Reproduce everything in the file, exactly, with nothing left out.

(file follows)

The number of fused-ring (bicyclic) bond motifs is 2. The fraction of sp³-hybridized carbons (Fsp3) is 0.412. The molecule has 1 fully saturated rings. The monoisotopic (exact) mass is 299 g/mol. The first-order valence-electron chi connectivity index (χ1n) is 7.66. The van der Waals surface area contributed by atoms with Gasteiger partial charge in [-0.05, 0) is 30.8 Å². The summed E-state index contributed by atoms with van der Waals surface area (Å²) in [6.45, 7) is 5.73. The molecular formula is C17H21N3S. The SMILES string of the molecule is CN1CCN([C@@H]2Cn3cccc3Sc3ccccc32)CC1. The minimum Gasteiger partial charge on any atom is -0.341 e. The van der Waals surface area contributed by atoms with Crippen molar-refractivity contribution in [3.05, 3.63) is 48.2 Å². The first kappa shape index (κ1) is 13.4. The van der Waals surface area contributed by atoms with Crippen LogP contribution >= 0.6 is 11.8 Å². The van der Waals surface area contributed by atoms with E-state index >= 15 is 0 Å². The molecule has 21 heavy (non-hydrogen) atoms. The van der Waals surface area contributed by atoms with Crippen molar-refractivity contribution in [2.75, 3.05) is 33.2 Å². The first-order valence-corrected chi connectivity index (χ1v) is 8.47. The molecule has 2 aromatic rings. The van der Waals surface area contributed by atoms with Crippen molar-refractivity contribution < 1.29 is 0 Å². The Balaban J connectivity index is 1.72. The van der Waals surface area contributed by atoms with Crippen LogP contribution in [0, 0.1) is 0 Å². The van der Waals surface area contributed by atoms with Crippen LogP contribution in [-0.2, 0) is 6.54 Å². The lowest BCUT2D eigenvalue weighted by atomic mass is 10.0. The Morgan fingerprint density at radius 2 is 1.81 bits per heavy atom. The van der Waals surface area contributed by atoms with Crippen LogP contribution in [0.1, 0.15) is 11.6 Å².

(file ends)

The number of fused-ring (bicyclic) bond motifs is 2. The fraction of sp³-hybridized carbons (Fsp3) is 0.412. The molecule has 1 fully saturated rings. The monoisotopic (exact) mass is 299 g/mol. The first-order valence-electron chi connectivity index (χ1n) is 7.66. The van der Waals surface area contributed by atoms with Gasteiger partial charge in [-0.05, 0) is 30.8 Å². The summed E-state index contributed by atoms with van der Waals surface area (Å²) in [6.45, 7) is 5.73. The molecular formula is C17H21N3S. The SMILES string of the molecule is CN1CCN([C@@H]2Cn3cccc3Sc3ccccc32)CC1. The minimum Gasteiger partial charge on any atom is -0.341 e. The van der Waals surface area contributed by atoms with Crippen molar-refractivity contribution in [3.05, 3.63) is 48.2 Å². The first kappa shape index (κ1) is 13.4. The van der Waals surface area contributed by atoms with Crippen LogP contribution >= 0.6 is 11.8 Å². The van der Waals surface area contributed by atoms with E-state index >= 15 is 0 Å². The molecule has 21 heavy (non-hydrogen) atoms. The van der Waals surface area contributed by atoms with Crippen molar-refractivity contribution in [2.75, 3.05) is 33.2 Å². The first-order valence-corrected chi connectivity index (χ1v) is 8.47. The molecule has 2 aromatic rings. The van der Waals surface area contributed by atoms with Crippen molar-refractivity contribution < 1.29 is 0 Å². The Balaban J connectivity index is 1.72. The van der Waals surface area contributed by atoms with Crippen LogP contribution in [0, 0.1) is 0 Å². The van der Waals surface area contributed by atoms with Crippen LogP contribution in [-0.2, 0) is 6.54 Å². The lowest BCUT2D eigenvalue weighted by atomic mass is 10.0. The Morgan fingerprint density at radius 2 is 1.81 bits per heavy atom. The van der Waals surface area contributed by atoms with Crippen LogP contribution in [0.1, 0.15) is 11.6 Å².